“Look for the regression and call me”.
And then you left. I went to the car. And I texted my friend Sheryl to see if I could go and see her, and I cried. And cried. And cried.
Let’s be clear – my son is pretty behind in his language development. We are getting him a formal assessment – and would be delighted to particiate in any prescribed intervention. Or just delighted to let Sam be Sam and focus more on his other strengths. BUT, given that he is 24 months old, that he has a more limited environment than most other toddlers, that you remarked on his broad vocabulary, and that he is very slowly starting to put words together [‘car is white’ or ‘ladybug on nose’], I suspect it is too early to know if this is truly a developmental delay, or if he is just the tail end of normal. However, even if my son was showing early signs of ASD (he was not) or not, this is what I really want to tell you.
Here are the ways you momumentally messed up (and let’s not even go into being hesitant to give my son a vaccine that could save his life):
(1) You never, once, asked if I was the primary caregiver, or how much time I spent with my child;
(2) You mistook a screener for a diagnostic tool;
(3) You didn’t administer the screener properly, in that you never checked I understood the questions (I didn’t);
(4) You made the classic error of forming an opinion before seeing the child, and going for confirmation, rather than taking an open view, and being as objective as possible; You would do well to read and understand Rosenhan’s classic 1973 article “On Being Sane in Insane Places” (or tl;dr? Here is the wiki link which explains the problem of assessing someone you have already labelled);
(5) You made no attempt to get to know the child and get him comfortable in his environment before performing an assessment of his normal behavior;
(6) You didn’t listen to his mother / father – the main informants with diagnoses at this age;
(7) You mistook ‘at increased risk’ for ‘definitely on the spectrum’;
(8) You were utterly reactive [‘just wait for the regression and call me’] and not proactive [hey – how about some language intervention? Social stimulation? Let’s see what we can do)]
(9) Most egregious of all (I think, it’s a toss-up with 8) you treated ASD like it was the worst thing in the world – I couldn’t understand why I was so upset in the car, I kept saying ‘pull youself together Lekki, it’s not like he has pediatric cancer ffs’ but it was your tone, your gravity, your attitude that it was all downhill from here. Your lack of reassurance, your “he is a sweet boy though”. I am not naive – as a class teacher in a special needs school I have worked with the full spectrum of ASD. Children with ASD are still children, they still have a lot of offer, they can still be a joy. When you said “what you think is cute, is a problem” is NOT the case. What I think is cute in Sam, is cute. He is a darn cute kid. It may also signal a developmental difference – but he is still cute.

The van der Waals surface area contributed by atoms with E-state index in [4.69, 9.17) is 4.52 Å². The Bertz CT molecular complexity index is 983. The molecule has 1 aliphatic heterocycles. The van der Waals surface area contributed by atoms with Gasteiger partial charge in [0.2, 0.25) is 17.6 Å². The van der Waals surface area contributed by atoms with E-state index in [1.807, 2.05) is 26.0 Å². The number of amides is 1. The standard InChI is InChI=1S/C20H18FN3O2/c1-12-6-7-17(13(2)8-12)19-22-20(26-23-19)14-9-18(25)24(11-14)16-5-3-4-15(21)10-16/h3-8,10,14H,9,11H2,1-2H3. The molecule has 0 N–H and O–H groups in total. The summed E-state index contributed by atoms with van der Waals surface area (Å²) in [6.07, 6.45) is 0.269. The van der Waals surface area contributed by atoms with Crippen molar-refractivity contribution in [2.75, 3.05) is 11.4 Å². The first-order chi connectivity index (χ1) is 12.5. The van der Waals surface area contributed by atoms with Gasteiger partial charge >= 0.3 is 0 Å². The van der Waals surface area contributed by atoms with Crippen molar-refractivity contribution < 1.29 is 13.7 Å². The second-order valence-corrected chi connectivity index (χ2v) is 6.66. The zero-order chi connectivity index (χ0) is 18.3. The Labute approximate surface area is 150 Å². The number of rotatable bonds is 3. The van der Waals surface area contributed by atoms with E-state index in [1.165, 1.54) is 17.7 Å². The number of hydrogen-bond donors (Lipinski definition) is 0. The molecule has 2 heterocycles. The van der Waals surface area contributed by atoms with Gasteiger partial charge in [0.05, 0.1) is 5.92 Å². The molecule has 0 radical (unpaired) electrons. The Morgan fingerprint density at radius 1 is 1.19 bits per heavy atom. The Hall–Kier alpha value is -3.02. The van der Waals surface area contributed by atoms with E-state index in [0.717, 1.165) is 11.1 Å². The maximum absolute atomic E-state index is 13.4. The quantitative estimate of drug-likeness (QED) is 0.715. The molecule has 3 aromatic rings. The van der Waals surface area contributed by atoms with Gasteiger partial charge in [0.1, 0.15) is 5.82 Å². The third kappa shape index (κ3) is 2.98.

Why am I making such a big deal of this? Soon, I will get around to writing part 3: the aftermath. But it has been a really a hard week. It is really hard to have someone tell you there is something wrong with your child. It is really hard to have someone imply blame, and to tell you that there is nothing that can be done. It is harder still to be told that things will change – that you will lose the child you love so much to a ‘regression’. My friend Craig put it best: “There are some things you can’t unhear”. Whatever I think of your (mis)diagnosis you have cast a shadow over the next year. We are constantly questioning ourselves, questioning Sam, wondering what will happen. I am questioning my whole parenting philosophy (probably best summed up as ‘unparenting with lots of cuddles’). Wes is questioning his ability to look after his son. We are both genuinely quite shocked that anyone thinks of Sam as anything less than wonderful. Different – sure. But different isn’t bad. I feel so protective over my son.
This could all have been so different. You could have said “Hey, there are some things I would like to keep an eye on. Let’s get someone out to check Sam is hitting all the targets we expect. He could be a little more sociable, and better at language at this stage, and I just want to make sure we are giving him the chance to fulfil his potential”. Or whatever. We can discuss what should have been done in part 3, when kind people actually did things properly.
Ugh. I am still so up and down about all this.